From CanIndia. “A Manulife Bank of Canada survey reveals that 15 per cent of mortgage holders would face a financial crisis if rates rose or they got downsized. Most analysts now believe interest rates will rise this year. Nearly half said they couldn’t manage a 10 per cent increase in their mortgage payment. Faced with loss of employment by the major breadwinner, most respondents to the survey said they had a very limited financial cushion. About 16 per cent said they’d be in trouble within a month and a total of 43 per cent said they’d have difficulty within three months if someone in the household lost a job.”

“An interest rate hike would prompt thousands of investors to put their investment properties on the market or move into a cheaper living unit. This would result in a housing glut which would cause what many expect- a correction in the real estate market.”

The Calgary Herald. “Calgary region home prices declined for a second consecutive month in April. Statistics Canada’s New Housing Price Index for the Calgary census metropolitan area fell by 0.4 per cent from March, it said. ‘Some builders reduced their prices to stimulate sales, while others reported lower negotiated selling prices in April,’ said the federal agency.”

“Wayne Copeland, president of the Canadian Home Builders’ Association-Calgary region, said local builders are adding incentives trying to entice people to buy new homes. ‘They’re starting to offer some sort of a discount and we’ve got buyers out there that are responding to that. A lot of builders are offering incentives rather than lowering prices; adding extras and upgrades,’ he said. ‘The cost of land is too valuable to be taking a hit on it. Labour costs are coming in a little bit lower now. Builders have gone out and asked for discounts on that type of thing.’”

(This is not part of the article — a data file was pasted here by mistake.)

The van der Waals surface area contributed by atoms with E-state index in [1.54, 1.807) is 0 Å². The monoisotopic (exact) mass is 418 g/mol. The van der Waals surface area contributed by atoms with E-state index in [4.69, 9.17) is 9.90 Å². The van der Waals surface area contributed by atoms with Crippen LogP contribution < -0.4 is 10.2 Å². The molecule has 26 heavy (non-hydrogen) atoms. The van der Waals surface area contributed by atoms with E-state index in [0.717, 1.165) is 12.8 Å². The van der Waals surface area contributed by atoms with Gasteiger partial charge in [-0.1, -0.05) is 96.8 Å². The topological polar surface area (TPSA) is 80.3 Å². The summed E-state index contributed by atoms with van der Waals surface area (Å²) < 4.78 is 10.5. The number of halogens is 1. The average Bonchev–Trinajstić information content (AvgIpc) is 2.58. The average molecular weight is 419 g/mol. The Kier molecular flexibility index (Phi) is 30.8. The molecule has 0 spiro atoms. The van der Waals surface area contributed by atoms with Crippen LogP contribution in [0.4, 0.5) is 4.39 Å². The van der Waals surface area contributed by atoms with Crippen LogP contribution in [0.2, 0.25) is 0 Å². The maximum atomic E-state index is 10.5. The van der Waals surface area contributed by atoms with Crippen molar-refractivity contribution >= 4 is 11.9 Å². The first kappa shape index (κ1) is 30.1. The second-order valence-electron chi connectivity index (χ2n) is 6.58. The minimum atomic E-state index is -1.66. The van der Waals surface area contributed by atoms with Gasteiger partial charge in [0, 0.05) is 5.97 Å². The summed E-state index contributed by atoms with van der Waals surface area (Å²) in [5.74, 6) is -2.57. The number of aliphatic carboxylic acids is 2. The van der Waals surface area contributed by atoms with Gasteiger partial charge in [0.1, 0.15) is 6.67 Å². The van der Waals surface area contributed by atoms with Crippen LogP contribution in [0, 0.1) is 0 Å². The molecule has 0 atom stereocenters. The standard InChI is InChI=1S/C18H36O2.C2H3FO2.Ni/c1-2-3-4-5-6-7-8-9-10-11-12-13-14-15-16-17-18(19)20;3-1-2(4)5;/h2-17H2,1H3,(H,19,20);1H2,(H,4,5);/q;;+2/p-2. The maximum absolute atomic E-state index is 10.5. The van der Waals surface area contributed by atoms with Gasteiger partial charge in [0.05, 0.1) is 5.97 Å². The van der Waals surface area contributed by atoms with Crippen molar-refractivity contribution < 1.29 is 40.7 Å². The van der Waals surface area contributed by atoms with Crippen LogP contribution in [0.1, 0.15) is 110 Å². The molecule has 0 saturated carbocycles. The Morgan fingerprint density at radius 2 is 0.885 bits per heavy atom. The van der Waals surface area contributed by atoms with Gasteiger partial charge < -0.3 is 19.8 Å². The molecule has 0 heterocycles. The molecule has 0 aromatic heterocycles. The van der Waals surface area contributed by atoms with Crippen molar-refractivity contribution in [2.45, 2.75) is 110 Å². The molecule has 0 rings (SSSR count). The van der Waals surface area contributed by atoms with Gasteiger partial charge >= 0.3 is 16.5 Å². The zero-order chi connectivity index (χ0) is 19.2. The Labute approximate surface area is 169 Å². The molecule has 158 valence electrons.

Fort McMurray Today. “A weak labour market caused by low oil prices is causing a sharp increase of rental vacancy rates in the region. According to the Canada Mortgage and Housing Corporation’s rental market survey, the vacancy rate in Wood Buffalo in April stood at 22.3%, up from 7% at the same time last year. CMHC market analyst Braden Batch said that the labour market is affecting rents.”

“‘The sources of demand in the rental market have certainly pulled back in the last survey period,’ Batch said. ‘I would largely attribute that to the labour market in Wood Buffalo being quite a bit weaker than what we saw in April last year.’”

“Batch cited Statistics Canada’s newest Labour Market Survey, released June 5 as showing a 2% decline in full-time employment in the Wood Buffalo region. The survey also said that the unemployment rate in the region had risen to 8.6% in a three-month period ending May, compared to 4.2% at the same time last year. ‘Nobody’s surprised by saying anymore that the price of oil has declined considerably,’ he said. ‘Some people in that market are there solely for work … and if the work is dried up they may be leaving the town.’”